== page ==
Our main vehicle this semester for course content will be the Course Website, but it is linked to Canvas, which we will use for some things, such as discussion posts or for accessing video. We will not use the Canvas Gradebook; instead, the Grade Sheet on our Course Notes page (on the course website) will help you track assignments and grades.

All readings are from Fiction 100 unless otherwise noted as a handout.  TIM=The Invisible Man.  It will be useful to read the author biographies for each story we study. Helpful information and context for stories that are on the Course Notes page (Course Website) will be noted on the syllabus, e.g., "A Rose for Emily" (Course Notes).  This means you should read the Course Notes along with the assigned story.  You may find it helpful to preview the Course Notes material first, then read it again after you read the story. (Be careful of any spoiler info.)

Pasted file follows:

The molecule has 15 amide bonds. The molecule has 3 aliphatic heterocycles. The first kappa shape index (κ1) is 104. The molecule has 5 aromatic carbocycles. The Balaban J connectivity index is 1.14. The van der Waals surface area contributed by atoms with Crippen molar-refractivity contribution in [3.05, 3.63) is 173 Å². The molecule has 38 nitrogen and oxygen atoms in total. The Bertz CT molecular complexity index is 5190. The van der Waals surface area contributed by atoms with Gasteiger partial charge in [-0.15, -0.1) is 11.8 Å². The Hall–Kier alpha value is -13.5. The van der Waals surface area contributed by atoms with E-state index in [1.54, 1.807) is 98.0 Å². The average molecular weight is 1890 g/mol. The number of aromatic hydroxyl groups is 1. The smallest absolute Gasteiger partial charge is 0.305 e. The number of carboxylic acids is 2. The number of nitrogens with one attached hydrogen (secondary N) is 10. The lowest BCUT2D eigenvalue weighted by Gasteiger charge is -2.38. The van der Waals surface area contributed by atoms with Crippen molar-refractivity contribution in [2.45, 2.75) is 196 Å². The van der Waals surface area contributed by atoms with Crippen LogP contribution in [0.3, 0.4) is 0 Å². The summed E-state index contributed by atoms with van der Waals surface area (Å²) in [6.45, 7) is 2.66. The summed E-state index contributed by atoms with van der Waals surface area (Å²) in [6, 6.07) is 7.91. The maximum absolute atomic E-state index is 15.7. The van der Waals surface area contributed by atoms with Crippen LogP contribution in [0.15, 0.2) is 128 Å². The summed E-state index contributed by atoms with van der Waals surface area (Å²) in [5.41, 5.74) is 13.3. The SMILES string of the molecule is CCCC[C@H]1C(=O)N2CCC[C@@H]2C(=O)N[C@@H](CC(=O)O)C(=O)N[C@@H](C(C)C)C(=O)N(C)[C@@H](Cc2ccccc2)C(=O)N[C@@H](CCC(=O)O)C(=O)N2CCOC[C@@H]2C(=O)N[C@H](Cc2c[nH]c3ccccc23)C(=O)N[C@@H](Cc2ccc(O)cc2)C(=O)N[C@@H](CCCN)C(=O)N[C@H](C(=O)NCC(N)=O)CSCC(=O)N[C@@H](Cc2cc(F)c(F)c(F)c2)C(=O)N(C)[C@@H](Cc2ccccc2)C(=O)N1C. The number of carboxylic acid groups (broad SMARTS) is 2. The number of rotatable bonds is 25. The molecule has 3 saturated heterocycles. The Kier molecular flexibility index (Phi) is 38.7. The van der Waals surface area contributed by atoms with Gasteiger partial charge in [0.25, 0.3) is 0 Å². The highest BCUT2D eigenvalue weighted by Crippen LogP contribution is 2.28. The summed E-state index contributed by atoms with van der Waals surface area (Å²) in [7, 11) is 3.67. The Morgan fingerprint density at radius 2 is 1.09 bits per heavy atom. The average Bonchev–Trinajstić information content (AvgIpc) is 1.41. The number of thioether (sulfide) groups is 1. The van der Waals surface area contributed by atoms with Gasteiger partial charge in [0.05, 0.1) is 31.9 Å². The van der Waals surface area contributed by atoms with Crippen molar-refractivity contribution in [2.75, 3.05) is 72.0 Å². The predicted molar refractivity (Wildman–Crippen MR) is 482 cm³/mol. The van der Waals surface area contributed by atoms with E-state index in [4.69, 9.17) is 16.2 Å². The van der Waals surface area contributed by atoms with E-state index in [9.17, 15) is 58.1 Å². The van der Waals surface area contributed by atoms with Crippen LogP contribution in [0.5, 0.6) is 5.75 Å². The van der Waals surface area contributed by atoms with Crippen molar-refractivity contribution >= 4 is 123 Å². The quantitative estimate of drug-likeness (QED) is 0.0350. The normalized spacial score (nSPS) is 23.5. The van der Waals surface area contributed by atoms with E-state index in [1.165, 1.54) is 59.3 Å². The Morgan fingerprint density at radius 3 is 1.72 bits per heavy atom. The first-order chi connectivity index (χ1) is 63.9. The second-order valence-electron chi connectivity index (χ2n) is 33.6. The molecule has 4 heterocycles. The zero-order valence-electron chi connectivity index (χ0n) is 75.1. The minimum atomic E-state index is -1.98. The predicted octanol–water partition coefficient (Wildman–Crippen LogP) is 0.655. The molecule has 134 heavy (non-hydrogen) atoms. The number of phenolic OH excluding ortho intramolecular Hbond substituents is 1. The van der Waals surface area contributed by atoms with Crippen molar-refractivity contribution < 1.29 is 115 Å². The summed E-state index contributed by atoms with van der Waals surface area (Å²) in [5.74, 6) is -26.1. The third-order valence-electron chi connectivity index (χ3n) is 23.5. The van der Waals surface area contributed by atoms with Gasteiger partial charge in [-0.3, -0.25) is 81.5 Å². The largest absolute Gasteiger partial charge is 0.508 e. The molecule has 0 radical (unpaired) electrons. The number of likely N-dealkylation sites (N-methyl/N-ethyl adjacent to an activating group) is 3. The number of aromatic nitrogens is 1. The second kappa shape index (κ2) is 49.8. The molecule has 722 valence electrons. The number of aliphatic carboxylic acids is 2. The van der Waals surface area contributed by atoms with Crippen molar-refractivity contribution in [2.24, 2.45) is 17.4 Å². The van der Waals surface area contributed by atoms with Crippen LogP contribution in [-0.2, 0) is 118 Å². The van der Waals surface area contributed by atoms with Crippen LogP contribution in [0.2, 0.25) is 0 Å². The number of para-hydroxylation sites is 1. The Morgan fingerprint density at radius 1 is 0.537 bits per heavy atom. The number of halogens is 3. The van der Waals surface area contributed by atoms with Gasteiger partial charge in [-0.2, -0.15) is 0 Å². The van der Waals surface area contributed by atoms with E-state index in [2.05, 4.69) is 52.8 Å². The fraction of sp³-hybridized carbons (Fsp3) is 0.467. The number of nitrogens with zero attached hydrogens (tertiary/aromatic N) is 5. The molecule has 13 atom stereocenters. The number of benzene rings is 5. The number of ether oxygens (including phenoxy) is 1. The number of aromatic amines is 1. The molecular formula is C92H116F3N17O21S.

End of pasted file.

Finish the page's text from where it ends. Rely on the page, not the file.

Readings should be finished for the day assigned, e.g., "The Most Dangerous Game" should be completed for class on January 27.  Please bring the required books for each class meeting and be sure to use the Course Notes pages to prepare for class and to study outside of class.  TIM (along with the critical introduction) should be completely finished by our first day of discussion.
 

January
Tuesday Thursday
25 Course Introduction

Discuss the introduction to "The Most Dangerous Game" (see link 1/27)
 
Review Course Website (Syllabus, Course Notes)/Canvas site







27 Review Course Website (Syllabus, Course Notes)/Canvas site

Reading and Interpreting Literature
**Plot & Characterization